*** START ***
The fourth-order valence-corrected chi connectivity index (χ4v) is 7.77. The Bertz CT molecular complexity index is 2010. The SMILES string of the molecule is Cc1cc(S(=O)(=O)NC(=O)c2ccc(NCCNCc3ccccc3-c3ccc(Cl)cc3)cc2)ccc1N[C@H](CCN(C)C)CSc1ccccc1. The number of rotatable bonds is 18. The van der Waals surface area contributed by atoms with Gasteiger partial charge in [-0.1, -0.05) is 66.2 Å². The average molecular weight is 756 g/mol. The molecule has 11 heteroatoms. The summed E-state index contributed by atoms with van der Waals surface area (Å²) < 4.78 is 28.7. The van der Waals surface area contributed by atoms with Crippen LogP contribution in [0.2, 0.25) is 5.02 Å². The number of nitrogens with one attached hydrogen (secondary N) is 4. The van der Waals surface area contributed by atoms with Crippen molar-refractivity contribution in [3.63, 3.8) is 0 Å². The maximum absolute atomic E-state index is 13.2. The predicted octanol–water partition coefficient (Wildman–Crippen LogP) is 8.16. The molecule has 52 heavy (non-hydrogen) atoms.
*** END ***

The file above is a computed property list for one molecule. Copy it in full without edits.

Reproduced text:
The fourth-order valence-corrected chi connectivity index (χ4v) is 7.77. The Bertz CT molecular complexity index is 2010. The SMILES string of the molecule is Cc1cc(S(=O)(=O)NC(=O)c2ccc(NCCNCc3ccccc3-c3ccc(Cl)cc3)cc2)ccc1N[C@H](CCN(C)C)CSc1ccccc1. The number of rotatable bonds is 18. The van der Waals surface area contributed by atoms with Gasteiger partial charge in [-0.1, -0.05) is 66.2 Å². The average molecular weight is 756 g/mol. The molecule has 11 heteroatoms. The summed E-state index contributed by atoms with van der Waals surface area (Å²) < 4.78 is 28.7. The van der Waals surface area contributed by atoms with Crippen LogP contribution in [0.2, 0.25) is 5.02 Å². The number of nitrogens with one attached hydrogen (secondary N) is 4. The van der Waals surface area contributed by atoms with Crippen molar-refractivity contribution in [3.63, 3.8) is 0 Å². The maximum absolute atomic E-state index is 13.2. The predicted octanol–water partition coefficient (Wildman–Crippen LogP) is 8.16. The molecule has 52 heavy (non-hydrogen) atoms.